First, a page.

Figurines c. 3000 BCE & c. 2700 BCE

Indus-Sarasvati Civilization:

The Demise of this Great Civilization

By Sally Mallam
Contributing Writer

By about 3900 years ago (1900 BCE) the monsoons had shifted east causing the Sarasvati to gradually change from a perennial to a seasonal river.

female figurine
This is the famous “Priest King” (2200–1900 BCE) statue, 17.7 cm, Mohenjo-Daro, late Mature Harappan period, National Museum, Karachi, Pakistan.

Populations moved upward and northeast along her banks, forming smaller rural settlements and leaving eventual de-urbanization in their wake.  Many sites were abandoned altogether or show major decline, while Harappa shows signs of overcrowdingBut things are falling apart: drains and sewers are no longer maintained, social and trade networks are failing, finely detailed seals become geometric, simple and devoid of script. Pottery also changes, often towards more local, regional styles.

female figurine
A “dancing girl,” found at Mohenjo-Daro, 10.8 centimeter high bronze statuette (approximately 2500 BCE). Archeologists have also found evidence of painting, sculpture, and music played on drums and stringed instruments.

Hordes of buried valuables have been found from the period indicating an understandable degree of social instability and fear. Additional catastrophes such as earthquakes and excessive deforestation may well have helped to hasten the demise of this great civilization, but a long drought over the whole region, including West Asia, was pivotal.

Waters continued to flow on Sarasvati’s upper floodplain for a while, but she had already ceased being what the Vedas described as “a mighty River flowing from mountain to ocean.” Eventually, as the monsoon rains diminished she dried up altogether and disappeared into the Thar Desert.

Many scholars believe that severe drought and a decline in trade with Egypt and Mesopotamia caused the collapse of the Indus Civilization. The onset of intensely dry weather did not just impact the Indus-Sarasvati floodplains but also affected Egypt and Mesopotamia, and is now also thought to have caused the end of the Early Bronze Age. The world’s first empire, Akkadian Empire—which stretched 800 miles from the Persian Gulf to the headwaters of the Euphrates in Turkey—is now thought to have collapsed as a result of peak aridification and climate change around 2200 BCE. Excavations in Syria have found a layer of soil, about three feet deep, from 2200 to 1900 BCE, which is absolutely lifeless, where even the earth worms had died, indicating a period of severe drought.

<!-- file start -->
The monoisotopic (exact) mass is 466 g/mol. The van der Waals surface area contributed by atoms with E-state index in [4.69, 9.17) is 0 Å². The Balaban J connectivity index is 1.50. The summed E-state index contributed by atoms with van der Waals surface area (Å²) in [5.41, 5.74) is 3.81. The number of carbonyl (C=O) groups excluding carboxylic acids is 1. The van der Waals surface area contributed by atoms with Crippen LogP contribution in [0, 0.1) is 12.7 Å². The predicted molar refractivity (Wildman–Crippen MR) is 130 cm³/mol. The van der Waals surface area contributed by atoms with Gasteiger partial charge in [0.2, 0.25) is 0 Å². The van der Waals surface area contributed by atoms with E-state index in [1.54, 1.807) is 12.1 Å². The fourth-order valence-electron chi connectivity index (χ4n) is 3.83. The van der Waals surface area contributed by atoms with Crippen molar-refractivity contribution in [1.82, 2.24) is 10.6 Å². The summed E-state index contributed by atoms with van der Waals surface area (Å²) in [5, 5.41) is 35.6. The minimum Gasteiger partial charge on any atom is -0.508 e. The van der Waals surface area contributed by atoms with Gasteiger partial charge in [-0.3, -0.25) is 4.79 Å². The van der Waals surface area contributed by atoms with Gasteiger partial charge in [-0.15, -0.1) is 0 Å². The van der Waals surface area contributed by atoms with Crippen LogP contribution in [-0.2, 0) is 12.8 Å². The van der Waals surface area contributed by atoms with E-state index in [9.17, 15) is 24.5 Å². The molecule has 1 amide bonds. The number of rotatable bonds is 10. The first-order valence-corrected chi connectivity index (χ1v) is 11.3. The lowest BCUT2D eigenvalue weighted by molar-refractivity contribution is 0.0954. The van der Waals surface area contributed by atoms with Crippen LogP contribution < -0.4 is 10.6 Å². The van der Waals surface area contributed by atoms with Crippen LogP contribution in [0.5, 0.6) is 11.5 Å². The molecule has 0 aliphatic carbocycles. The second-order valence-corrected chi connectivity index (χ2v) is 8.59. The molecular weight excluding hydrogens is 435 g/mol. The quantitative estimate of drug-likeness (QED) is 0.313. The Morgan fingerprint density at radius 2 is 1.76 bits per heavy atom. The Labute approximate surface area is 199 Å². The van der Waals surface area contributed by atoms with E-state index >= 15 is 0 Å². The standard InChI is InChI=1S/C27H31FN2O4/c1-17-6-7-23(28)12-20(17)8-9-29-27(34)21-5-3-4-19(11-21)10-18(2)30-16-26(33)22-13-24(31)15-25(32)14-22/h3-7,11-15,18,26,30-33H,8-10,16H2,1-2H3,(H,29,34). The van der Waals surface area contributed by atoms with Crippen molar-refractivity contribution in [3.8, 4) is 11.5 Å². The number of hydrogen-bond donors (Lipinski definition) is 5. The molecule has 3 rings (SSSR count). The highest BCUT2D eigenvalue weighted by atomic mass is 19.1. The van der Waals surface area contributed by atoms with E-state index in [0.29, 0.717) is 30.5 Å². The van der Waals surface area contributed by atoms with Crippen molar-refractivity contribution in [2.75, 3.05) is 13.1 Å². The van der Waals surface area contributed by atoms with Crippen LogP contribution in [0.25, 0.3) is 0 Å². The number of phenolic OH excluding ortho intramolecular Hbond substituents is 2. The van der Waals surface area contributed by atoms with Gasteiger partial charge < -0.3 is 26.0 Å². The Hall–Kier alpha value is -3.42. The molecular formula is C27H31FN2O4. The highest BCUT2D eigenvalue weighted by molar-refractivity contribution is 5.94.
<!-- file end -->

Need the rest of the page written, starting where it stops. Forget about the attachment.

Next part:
Curse upon Akkade

The great agricultural tracts produced no grain,
The inundated tracts produced no fish,
The irrigated orchards produced neither wine nor syrup,
The gathered clouds did not rain, the masgurum did not grow.
At that time, one shekel’s worth of oil was only one-half quart,
One shekel’s worth of grain was only one-half quart. . . .
These sold at such prices in the markets of all the cities!
He who slept on the roof, died on the roof,
He who slept in the house, had no burial,
People were flailing at themselves from hunger.

Drought is known to have occurred again at the end of the late Bronze Age and to have been a major contributor to its collapse. This time it lasted ca 300 years, from 1200 to 850 BCE, the beginning of the Iron Age.

External Stories and Videos

Aryan Migration: Everything You Need to Know About the New Study on Indian Genetics

Rohan Venkataramakrishnan,

The study says some sort of migration did indeed take place into India and that the Indus Valley civilization is key to all South Asian populations.

The Rig Veda

Ralph T.H. Griffith, Translator

This is the online version of Ralph T.H. Griffith English 1896 translation of the Rig Veda. Each page is cross-linked with the Sanskrit text.